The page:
The room is glass, wood, and metal, with big-hipped dame Jeanne carafes here and there, glimmering in the low light like soap bubbles. It’s not a big restaurant, but it’s not small, either. It could be on W. 11th and Bleecker as easily as the 11th arrondissement of Paris.
But young chef Bertrand Grébaut worked for Alain Passard at L’Arpège, going on to earn one Michelin star at Agapé at only 27, unlikely bullet points on any West Village cook’s resumé.
My first meal here, in early May, was an utter pleasure, not least because of the good company, or because it began with a coupe of Lassaigne at the bar, and radishes and butter at the table.
We required no coaxing to commit to the five-course menu. It started with white asparagus, served with a funk-and-brine sauce gribiche with oysters, both delicate and assertive. Our eyes collectively rolled back into our heads after the first bite of perfect miniature gnocchi, browned and surrounded by a silky corn cream, nutty shavings of gouda and tiny blossoms.
Trout was sauced with a red wine reduction, served with asparagus (green this time) and a few paper thin slices of raw mushrooms, which added up to something earthier and richer than the sum of its parts. A few succulent slices of poulet jaune, with gilded, crisp skin, came with a bit of mustardy jus and few leaves of orache, a kind of ancient, wild spinach. Dessert was poached rhubarb with strawberries and a quenelle of tangy frozen lait ribot.
Grébaut takes the prevailing farm to table ethos and backs it with serious skills and creativity. His food is visually gorgeous, and he neither over nor under-manipulates his ingredients. The five course, €55 carte blanche dinner is a great value for cooking of this caliber (though you can spend less for sure) and the service is professional and calm. I would eat here anytime.
The second meal, taken a few weeks ago, was more spartan and austere, very much in the cold, high register of the cuisine that’s blowing down from the north these days. The first dish was a composition of raspberries, fresh and turned to ice, with young almonds, raw favas, some very fresh cheese — ricotta, or thereabouts — with little green leaves here and there. Were we back at Noma? Then a bowl arrived with an egg floating in the middle of a crystal clear, concentrated bouillon infused with hay, the bowl in a nest of same. This, too, reminded me of Noma.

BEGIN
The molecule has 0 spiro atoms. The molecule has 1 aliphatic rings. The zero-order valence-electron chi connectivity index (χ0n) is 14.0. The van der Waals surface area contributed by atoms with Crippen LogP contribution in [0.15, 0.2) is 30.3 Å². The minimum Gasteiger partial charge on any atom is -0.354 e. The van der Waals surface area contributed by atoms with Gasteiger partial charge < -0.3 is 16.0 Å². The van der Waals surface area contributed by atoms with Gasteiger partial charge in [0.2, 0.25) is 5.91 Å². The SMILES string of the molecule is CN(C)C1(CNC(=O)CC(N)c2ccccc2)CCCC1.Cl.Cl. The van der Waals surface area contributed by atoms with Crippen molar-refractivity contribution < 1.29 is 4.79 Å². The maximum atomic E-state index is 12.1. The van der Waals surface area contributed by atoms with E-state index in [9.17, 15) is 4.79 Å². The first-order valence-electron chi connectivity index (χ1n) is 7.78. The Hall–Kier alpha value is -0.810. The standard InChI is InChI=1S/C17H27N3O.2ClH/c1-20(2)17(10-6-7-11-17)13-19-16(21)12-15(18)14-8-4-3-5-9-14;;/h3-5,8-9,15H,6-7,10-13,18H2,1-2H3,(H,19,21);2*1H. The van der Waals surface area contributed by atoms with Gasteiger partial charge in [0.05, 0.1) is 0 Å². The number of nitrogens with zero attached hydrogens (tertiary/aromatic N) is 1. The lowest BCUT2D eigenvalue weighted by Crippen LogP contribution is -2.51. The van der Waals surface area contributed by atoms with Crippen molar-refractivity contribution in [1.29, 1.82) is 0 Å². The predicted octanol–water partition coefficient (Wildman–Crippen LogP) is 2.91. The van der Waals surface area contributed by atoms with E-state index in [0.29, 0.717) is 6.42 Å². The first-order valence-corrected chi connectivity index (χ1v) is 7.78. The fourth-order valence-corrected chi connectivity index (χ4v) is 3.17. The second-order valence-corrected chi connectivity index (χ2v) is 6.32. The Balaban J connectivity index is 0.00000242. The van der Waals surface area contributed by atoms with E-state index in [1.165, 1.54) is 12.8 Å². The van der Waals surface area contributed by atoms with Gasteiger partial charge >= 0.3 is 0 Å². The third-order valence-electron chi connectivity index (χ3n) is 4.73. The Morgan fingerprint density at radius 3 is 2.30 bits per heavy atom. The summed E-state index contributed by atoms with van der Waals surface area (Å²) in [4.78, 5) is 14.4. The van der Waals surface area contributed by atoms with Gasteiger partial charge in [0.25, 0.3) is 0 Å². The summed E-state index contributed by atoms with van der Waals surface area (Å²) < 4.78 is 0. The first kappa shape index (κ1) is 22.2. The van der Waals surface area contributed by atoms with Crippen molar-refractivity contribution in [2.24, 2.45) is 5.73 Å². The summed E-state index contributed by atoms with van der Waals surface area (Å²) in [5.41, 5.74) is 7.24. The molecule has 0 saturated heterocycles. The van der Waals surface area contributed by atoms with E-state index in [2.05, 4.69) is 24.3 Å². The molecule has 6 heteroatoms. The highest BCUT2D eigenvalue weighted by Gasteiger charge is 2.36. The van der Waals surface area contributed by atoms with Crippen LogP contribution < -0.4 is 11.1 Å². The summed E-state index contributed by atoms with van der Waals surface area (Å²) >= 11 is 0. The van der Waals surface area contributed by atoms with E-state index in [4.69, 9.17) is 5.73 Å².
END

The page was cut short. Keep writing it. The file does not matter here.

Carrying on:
The pigeon was a study in red and purple, from its bloody breast to the shaved candy stripe beets, bitter treviso with charred edges, and the smear of red current and beet puree that painted the plate.
A filet of just-cooked maigre swam in a delicious olive oil and current sauce, with shaved fennel and more obscure greens, a great play of bitterness and acidity.
The Noma resemblance isn’t necessarily a bad thing, though the plates that really stood out for me at Septime had a little more richness, depth, and warmth. The gnocchi, that egg-yolk enhanced bouillon (hay charger notwithstanding), the humble chicken: These elicited “mmmms” from me and the rest of the table, as did a dessert of silky ganache with caramel and passion fruit sorbet.
By the way, Septime is named for the lead character — the exacting, possibly criminal patron of an elegant Paris resto — in a 1966 film called Le Grand Restaurant. The movie is a farce, but this restaurant is definitely not.
Septime 80 rue de Charonne, Paris 75011, +33 (0)1 43 67 38 29